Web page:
Alternatively I'm also thinking of a used 2.2x with the better DAC, if resale prices are close to the Rives and affordable.
Apart from the Absolute Sound review, has anybody out there compared/listened to the Tact 2.2X and the Rives PARC and made any observations?
It doesn't make much sense to use the Tact unless you're going to just use the EMC as a transport and rely upon the Tact for D/A conversion. There is absolutely no reason to add extra A/D and D/A stages to your playback chain. The Tact's D/A may or may not be an improvement over the EMC, only comparison listening will give you that answer. Your original post says you're looking for an analog EQ device, that eliminates the Tact and leaves the Rives, or any other analog parametric EQ device.
BTW, I own a TACT 2.0 and think it's a marvelous piece of equipment. It has a very steep learning curve, but it is capable of serious sound alteration. If used correctly, it's wonderful, but it doesn't sound like it's the piece you're looking for.
Onhwy, I don't understand your suggestion that the TACT is inappropriate for this application and assertion that analog equalization is the optimal solution. The reason to add an "extra A/D and D/A" stage in the playback is to remove room effects which have a great negative impact than any intermediate processing steps.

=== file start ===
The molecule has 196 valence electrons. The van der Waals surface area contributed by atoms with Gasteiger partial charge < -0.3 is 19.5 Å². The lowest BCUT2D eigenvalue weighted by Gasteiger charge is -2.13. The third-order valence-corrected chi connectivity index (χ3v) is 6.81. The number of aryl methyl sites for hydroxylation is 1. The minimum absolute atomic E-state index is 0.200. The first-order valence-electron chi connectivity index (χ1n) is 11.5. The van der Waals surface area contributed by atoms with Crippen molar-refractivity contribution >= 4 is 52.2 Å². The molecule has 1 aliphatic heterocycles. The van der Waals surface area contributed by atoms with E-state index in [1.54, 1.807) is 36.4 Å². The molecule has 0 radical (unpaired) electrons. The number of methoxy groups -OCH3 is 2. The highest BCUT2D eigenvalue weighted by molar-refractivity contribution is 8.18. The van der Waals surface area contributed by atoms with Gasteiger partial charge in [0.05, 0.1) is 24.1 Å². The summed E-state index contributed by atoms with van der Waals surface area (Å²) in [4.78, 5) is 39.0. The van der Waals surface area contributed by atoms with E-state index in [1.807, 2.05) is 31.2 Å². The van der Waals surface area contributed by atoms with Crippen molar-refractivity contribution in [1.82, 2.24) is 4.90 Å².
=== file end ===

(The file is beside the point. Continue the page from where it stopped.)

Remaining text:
Candidly, the 'digital artifact' argument (not made by you) is a bit specious, for analog equalization also introduces phase and amplitude artifacts to the playback. So it's more an issue of minimizing the negative effects of the improvement activity. And on this score, we fall into the subjective realm of what people are looking for in their system. If time coherency is paramount to the listener, then there is one product which can assist. If frequency flatness is desired, however, then there are two approaches (which have pros and cons).
What Mr. Rives writes is very interesting. I remember reading a recent article about the TacT in Hi-Fi News, I believe, in which the reviewer clearly says that any filtering beyond 4th order is very audible as distortion. Let's remember that one of the supposed advantages of digital correction is the very high-order filtering possible.
I don't disagree with Mprime's comments, but it makes more sense to me to just go digitally from the CD player to the Tact. The different (if any) between the D/A stages is probably less than the ill effect (even if small) of the added A/D/A stages.
Tact maintains a well run user group on Yahoo. Here's the link. Not everyone markets via Audiogon.